1960 Maserati 50/T2/SS

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1960 Maserati 50/T2/SS

2.00
  • Engine: 50cc 2-stroke single cylinder
  • Transmission: 3 Speed manual
  • Year: 1960
  • Frame #: SS4409
  • Engine #: SSS7656
  • Registration: 7102 MP
  • Mileage: 3,800
  • Exterior colour: Silver and red
  • Interior colour and material:

VIEWING BY APPOINTMENT ONLY PLEASE.

- This very rare and beautiful Maserati motorcycle has apparently had only six owners from new.  The fifth owner was kind enough to document the ownership and history of the motorcycle just before they sold it in 2007 after twenty six years of it sharing garage space with their Maserati road cars.
- According to the original buff registration document on file, the Maserati was first registered in England on February 2nd 1961 with the licence number 7102-MP.  The first owner is shown as J. Austin & Sons Limited of 139-153 High Street, Harlesden, London NW10.  It is expected that this company was a car and motorcycle dealer.
- As Maserati motorcycles ceased to be manufactured in 1960, this 50 SS must be one of the very last examples to be made.
- The second owner was a Colin Jux who resided in Rucklidge Avenue, a road that runs parallel to the High Street in Harlesden.  Unfortunately Mr Jux failed to register the change of ownership with the local taxation office so no date was recorded for when he acquired the motorcycle.
- The same occurred when the Maserati was acquired by a Kathleen Thirkettle.  Miss Thirkettle’s family owned North End Garage which was situated on the A12 near the village of Darsham, in Suffolk.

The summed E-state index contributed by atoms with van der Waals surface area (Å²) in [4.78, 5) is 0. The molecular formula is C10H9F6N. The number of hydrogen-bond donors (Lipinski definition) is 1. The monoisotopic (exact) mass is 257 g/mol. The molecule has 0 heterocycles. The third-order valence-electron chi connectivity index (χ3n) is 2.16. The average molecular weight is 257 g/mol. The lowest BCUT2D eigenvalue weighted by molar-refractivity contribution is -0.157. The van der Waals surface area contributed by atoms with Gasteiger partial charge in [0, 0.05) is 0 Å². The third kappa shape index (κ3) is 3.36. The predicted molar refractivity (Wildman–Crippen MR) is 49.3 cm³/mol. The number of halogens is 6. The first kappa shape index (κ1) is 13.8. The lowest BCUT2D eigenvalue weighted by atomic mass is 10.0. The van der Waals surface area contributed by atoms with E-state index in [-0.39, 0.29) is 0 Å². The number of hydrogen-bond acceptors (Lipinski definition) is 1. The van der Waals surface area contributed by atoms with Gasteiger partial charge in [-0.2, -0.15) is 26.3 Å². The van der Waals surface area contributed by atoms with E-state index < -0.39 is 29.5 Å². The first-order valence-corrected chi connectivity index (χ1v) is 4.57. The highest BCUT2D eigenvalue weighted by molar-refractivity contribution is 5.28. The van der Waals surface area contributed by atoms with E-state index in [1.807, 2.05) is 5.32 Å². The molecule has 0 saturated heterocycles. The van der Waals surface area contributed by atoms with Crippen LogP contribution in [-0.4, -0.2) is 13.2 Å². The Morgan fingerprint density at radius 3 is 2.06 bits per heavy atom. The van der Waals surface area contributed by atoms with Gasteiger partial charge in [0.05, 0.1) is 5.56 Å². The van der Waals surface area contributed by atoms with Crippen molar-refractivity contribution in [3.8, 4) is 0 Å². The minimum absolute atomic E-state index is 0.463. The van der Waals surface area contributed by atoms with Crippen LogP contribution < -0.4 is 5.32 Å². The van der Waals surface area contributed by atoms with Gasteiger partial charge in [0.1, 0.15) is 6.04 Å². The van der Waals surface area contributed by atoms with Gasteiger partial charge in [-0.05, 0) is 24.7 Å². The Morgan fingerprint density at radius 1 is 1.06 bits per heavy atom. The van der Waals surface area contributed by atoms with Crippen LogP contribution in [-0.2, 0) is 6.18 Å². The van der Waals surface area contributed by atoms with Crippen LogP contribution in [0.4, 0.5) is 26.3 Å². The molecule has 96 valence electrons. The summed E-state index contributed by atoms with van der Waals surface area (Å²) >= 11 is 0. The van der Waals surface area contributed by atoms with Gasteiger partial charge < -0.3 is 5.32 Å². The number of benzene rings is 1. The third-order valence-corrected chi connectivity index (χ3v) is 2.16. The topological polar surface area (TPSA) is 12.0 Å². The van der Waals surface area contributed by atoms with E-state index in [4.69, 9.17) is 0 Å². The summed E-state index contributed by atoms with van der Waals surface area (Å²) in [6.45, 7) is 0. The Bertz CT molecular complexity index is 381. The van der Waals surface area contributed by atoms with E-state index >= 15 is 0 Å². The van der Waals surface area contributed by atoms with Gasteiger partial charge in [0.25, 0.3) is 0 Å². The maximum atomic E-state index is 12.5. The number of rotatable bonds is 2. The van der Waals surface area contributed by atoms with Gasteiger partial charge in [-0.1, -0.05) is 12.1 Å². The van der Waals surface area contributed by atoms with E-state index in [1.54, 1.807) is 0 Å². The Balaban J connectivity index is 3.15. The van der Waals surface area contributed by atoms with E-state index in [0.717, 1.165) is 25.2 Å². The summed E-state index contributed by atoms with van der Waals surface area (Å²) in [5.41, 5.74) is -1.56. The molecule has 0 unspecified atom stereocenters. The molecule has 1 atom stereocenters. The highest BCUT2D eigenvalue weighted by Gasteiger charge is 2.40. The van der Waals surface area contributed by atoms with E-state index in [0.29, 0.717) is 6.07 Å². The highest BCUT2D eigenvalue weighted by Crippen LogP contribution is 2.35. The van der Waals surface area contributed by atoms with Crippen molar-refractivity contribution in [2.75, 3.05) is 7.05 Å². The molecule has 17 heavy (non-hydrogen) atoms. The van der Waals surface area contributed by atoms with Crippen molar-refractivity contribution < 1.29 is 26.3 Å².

- The forth owner, a D. Southall from Martlesham, Suffolk, sadly failed to make any notes of their ownership of the motorcycle.  When the fifth owner acquired the motorcycle from the forth owners widow in around 1981, he was told that the Maserati had been on display in a museum for about ten years, and during this time some restorative works had been carried out on it.
- Italian law dictated that 50cc motorcycles of this age required pedals as they were licensed as bicycles, and indeed, the majority of 50 SS motorcycles that we have seen have either had their pedals attached, or simply removed.  It is thought that during the 1970’s restorative works, this 50 SS had its pedals removed and the holes in the side of the engine casings expertly welded closed.
- Having remained almost untouched in the corner of the fifth owner’s garage during his ownership, he decided to exhibit it on his TetraBOOST company stand at the 2007 Race Retro show at Stoneleigh Park in Warwickshire.  To prepare the motorcycle for its public outing, the red items of the motorcycle were repainted, a new wiring loom was installed, the seat was recovered with lovely navy blue leather, and some chrome parts were re-plated.  In addition to these works, the engine and gearbox were inspected for wear (they were not totally stripped).  With the lack of wear found to the engine and such items as the foot rests, and that the motorcycle was only licensed for the first two years of its life, it is expected that the speedometer reading of 3,849 miles is the total distance that the Maserati has covered since new.
- The motorcycle was sold shortly after the Race Retro show to a Gentleman who displayed it alongside a very early 1953 Maserati 160.  The Maserati remained in his enormous motorcycle collection for nearly seven years until we acquired it.
- This a very rare opportunity to purchase a very rare motorcycle, one that is in excellent condition (with the exception of a few small scratches on the frame).  It would make a fabulous addition to a Maserati car collection, especially in the marques centenary year.

A brief history of Maserati motorcycles:
- The sight of a Maserati badge on a classic motorcycle often surprises people, even those most familiar to the exotic Italian marque.